When British Prime Minister Tony Blair meets with Mayor Gavin Newsom this weekend the conversation will likely stay clear of the Iraq war, Newsom said Friday.
Newsom will join Blair tonight for dinner at the Russian Hill home of former Secretary of State George Shultz, where he will present Blair with the key to the city. Then on Sunday, the two will tour the Delancey Street Foundation, San Francisco’s nationally recognized drug-and-substance-abuse program.
Following a meeting with President George W. Bush, Blair arrived at the San Francisco International Airport on Friday evening, kicking off a five-day tour of California.
“I think that’s the only controversy with [Blair’s] visit, his obvious unwavering support of President Bush and the war,” Newsom said on Friday.
San Francisco residents have taken a strong anti-war stance, with residents partaking in frequent marches against the war. At the onset of the war, protesters managed on multiple days to shut down the Financial District. In addition, the Board of Supervisors have loudly trumpeted against the war and President Bush, passing resolutions to not invade Iraq, to impeach Bush and to ban military recruiting on school campuses.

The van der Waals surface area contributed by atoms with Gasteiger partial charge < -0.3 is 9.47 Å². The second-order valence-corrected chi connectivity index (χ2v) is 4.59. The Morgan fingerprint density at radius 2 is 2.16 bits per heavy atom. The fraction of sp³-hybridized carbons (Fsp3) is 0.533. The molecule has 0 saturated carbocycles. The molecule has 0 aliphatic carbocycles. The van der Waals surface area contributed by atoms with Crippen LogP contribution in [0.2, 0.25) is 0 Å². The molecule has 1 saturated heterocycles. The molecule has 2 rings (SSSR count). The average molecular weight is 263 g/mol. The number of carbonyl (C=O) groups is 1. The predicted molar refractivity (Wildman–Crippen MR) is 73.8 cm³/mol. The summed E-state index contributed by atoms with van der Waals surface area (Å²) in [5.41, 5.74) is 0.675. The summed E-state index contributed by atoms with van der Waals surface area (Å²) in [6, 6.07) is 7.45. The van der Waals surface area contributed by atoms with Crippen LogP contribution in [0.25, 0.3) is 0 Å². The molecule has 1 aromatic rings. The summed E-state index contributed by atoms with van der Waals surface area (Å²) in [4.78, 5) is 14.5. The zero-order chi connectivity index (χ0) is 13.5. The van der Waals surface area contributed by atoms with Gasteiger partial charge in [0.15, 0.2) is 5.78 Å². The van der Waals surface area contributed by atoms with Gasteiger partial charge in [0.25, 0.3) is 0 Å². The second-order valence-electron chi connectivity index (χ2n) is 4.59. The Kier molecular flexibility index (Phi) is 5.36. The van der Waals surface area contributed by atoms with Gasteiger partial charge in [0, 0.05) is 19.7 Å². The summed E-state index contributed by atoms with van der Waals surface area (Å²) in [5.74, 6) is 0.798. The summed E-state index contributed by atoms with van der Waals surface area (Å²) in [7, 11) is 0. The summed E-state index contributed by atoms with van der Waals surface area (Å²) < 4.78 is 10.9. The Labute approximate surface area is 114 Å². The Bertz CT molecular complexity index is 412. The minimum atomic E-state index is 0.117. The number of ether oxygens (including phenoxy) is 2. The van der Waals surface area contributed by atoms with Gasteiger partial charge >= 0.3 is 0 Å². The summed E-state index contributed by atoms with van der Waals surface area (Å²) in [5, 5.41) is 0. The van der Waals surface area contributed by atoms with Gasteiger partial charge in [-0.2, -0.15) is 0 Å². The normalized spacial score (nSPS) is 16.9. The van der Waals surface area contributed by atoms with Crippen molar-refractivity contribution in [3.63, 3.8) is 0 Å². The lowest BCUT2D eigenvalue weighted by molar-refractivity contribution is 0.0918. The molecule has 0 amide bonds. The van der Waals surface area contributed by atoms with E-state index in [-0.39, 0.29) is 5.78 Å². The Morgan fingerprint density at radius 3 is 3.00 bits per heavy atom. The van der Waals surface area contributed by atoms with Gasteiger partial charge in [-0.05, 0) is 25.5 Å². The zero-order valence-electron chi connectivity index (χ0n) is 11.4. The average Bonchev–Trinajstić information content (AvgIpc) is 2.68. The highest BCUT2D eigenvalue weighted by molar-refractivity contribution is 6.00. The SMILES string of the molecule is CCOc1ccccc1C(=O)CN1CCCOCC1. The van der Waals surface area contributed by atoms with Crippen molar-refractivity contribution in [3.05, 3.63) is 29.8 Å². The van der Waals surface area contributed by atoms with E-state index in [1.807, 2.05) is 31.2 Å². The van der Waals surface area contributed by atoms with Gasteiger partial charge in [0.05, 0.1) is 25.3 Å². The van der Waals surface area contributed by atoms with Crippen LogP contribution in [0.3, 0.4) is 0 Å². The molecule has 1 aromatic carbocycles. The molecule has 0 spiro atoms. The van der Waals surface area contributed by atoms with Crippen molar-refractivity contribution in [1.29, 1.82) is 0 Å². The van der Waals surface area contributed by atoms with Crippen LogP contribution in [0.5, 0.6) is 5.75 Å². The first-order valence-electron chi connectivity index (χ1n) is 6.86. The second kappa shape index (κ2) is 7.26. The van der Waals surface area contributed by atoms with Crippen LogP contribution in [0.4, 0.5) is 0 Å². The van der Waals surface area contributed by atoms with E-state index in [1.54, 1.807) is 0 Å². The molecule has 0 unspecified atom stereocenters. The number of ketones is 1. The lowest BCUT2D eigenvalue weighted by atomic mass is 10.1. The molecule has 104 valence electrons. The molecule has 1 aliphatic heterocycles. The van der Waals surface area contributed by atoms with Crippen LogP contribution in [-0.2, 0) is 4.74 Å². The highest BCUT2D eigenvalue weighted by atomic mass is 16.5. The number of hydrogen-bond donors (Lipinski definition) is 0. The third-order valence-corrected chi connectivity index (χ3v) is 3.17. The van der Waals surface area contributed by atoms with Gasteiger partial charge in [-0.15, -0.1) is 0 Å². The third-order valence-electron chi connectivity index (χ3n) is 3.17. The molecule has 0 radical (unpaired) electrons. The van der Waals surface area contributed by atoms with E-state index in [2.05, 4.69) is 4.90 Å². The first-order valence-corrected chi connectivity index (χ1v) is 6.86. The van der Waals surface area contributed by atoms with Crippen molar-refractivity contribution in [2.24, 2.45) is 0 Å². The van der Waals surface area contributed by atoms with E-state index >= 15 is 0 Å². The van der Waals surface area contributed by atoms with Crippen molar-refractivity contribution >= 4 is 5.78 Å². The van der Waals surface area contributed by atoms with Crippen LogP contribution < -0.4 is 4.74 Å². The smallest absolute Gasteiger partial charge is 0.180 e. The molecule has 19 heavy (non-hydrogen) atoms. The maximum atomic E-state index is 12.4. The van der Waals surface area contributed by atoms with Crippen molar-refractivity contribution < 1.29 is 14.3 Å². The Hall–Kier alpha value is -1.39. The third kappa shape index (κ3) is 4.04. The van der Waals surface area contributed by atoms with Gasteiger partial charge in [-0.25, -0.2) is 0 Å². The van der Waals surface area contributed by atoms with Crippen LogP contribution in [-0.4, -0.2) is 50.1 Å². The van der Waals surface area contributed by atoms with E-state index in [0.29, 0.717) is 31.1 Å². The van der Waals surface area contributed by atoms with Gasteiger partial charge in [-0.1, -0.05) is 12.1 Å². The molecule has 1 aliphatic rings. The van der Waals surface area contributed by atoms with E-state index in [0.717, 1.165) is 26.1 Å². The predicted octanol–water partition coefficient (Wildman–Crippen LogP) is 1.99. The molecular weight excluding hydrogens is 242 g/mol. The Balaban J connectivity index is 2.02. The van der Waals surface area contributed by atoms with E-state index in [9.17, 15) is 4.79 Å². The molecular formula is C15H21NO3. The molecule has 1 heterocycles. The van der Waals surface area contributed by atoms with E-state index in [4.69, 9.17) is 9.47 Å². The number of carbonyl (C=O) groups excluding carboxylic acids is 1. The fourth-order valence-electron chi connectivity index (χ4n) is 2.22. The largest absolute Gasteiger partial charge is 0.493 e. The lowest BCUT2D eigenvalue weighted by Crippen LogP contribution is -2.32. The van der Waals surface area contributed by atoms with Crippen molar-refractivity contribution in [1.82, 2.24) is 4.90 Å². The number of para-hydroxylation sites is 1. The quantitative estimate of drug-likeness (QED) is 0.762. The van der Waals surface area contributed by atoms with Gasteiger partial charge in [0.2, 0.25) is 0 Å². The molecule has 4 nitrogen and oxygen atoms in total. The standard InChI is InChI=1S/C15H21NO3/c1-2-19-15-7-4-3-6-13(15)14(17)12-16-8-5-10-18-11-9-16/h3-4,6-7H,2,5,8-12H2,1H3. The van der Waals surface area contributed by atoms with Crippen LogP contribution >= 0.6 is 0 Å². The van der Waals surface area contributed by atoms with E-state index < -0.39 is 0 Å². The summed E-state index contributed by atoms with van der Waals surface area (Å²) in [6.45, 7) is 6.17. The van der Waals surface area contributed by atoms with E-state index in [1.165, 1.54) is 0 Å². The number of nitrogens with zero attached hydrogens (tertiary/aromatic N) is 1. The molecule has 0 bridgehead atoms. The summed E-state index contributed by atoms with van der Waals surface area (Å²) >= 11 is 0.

“[The war is a] point of disagreement for a lot of people. But we will focus on other things to the extent that we want to make this a positive visit for him and for our city.”
Those “other things” include the “good work we’re doing on homelessness and housing” as well as biotechnology, nanotechnology and stem-cell research, Newsom said, adding “these are some of the things we’ll showcase and some of the things we’ll hopefully collaborate with him on.”
Blair is interested in Delancey Street because it is “such a unique program” with a high-level of success,” said Lorraine Turner, spokeswoman for the British Consulate.
When asked if he would bring up the topic of the Iraq War, Newsom said, “I don’t think I am going to say, ‘Hey Mr. Prime Minister, I would like to spend two hours with you discussing and debating the war in Iraq. I don’t know if that’s necessarily protocol or appropriate.”
After Sunday’s Delancey Street tour, Blair is scheduled to have lunch with a number of Bay Area CEOs, including John Chambers of Cisco Systems and Mark Hurd of Hewlett-Packard. On Monday, Blair is expected to tour the South San Francisco-based Genetech, the world’s second-largest biotech company.
Blair will then travel to Long Beach, where he will meet with Gov. Arnold Schwarzenegger and business leaders to discuss climate control and the mitigation of global warming. At some point over the weekend, Blair is also expected to meet with Democratic gubernatorial candidate Phil Angelides.
Blair concludes his United States visit on Tuesday with a foreign policy speech before the World Affairs Council in Los Angeles.